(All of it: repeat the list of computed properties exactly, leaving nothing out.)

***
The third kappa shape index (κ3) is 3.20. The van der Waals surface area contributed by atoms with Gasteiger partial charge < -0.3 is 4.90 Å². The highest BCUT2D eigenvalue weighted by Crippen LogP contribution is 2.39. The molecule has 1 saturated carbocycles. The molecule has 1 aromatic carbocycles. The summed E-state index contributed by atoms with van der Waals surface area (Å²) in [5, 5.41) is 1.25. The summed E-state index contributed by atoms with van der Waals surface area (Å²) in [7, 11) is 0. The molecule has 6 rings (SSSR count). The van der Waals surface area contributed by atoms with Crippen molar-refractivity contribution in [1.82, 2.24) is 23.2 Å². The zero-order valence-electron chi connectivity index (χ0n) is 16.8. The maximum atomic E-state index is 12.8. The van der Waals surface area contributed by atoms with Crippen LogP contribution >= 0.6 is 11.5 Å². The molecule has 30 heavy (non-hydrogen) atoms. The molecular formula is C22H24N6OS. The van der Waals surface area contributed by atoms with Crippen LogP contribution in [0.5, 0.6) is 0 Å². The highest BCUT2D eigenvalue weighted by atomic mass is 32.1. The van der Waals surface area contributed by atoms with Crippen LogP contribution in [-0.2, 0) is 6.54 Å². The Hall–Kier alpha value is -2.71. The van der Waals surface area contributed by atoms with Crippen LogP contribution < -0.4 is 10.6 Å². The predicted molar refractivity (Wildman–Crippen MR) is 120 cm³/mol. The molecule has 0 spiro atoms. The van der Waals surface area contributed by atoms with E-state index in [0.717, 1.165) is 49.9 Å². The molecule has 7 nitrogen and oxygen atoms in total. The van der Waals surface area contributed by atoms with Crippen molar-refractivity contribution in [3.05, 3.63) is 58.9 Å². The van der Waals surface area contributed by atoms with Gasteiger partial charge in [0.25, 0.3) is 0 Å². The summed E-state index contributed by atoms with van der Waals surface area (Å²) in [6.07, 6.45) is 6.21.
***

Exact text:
The third kappa shape index (κ3) is 3.20. The van der Waals surface area contributed by atoms with Gasteiger partial charge < -0.3 is 4.90 Å². The highest BCUT2D eigenvalue weighted by Crippen LogP contribution is 2.39. The molecule has 1 saturated carbocycles. The molecule has 1 aromatic carbocycles. The summed E-state index contributed by atoms with van der Waals surface area (Å²) in [5, 5.41) is 1.25. The summed E-state index contributed by atoms with van der Waals surface area (Å²) in [7, 11) is 0. The molecule has 6 rings (SSSR count). The van der Waals surface area contributed by atoms with Crippen molar-refractivity contribution in [1.82, 2.24) is 23.2 Å². The zero-order valence-electron chi connectivity index (χ0n) is 16.8. The maximum atomic E-state index is 12.8. The van der Waals surface area contributed by atoms with Crippen LogP contribution >= 0.6 is 11.5 Å². The molecule has 30 heavy (non-hydrogen) atoms. The molecular formula is C22H24N6OS. The van der Waals surface area contributed by atoms with Crippen LogP contribution in [0.5, 0.6) is 0 Å². The highest BCUT2D eigenvalue weighted by atomic mass is 32.1. The van der Waals surface area contributed by atoms with Crippen LogP contribution in [-0.2, 0) is 6.54 Å². The Hall–Kier alpha value is -2.71. The van der Waals surface area contributed by atoms with Crippen LogP contribution < -0.4 is 10.6 Å². The predicted molar refractivity (Wildman–Crippen MR) is 120 cm³/mol. The molecule has 0 spiro atoms. The van der Waals surface area contributed by atoms with E-state index in [0.717, 1.165) is 49.9 Å². The molecule has 7 nitrogen and oxygen atoms in total. The van der Waals surface area contributed by atoms with Crippen molar-refractivity contribution in [3.05, 3.63) is 58.9 Å². The van der Waals surface area contributed by atoms with Gasteiger partial charge in [0.25, 0.3) is 0 Å². The summed E-state index contributed by atoms with van der Waals surface area (Å²) in [6.07, 6.45) is 6.21.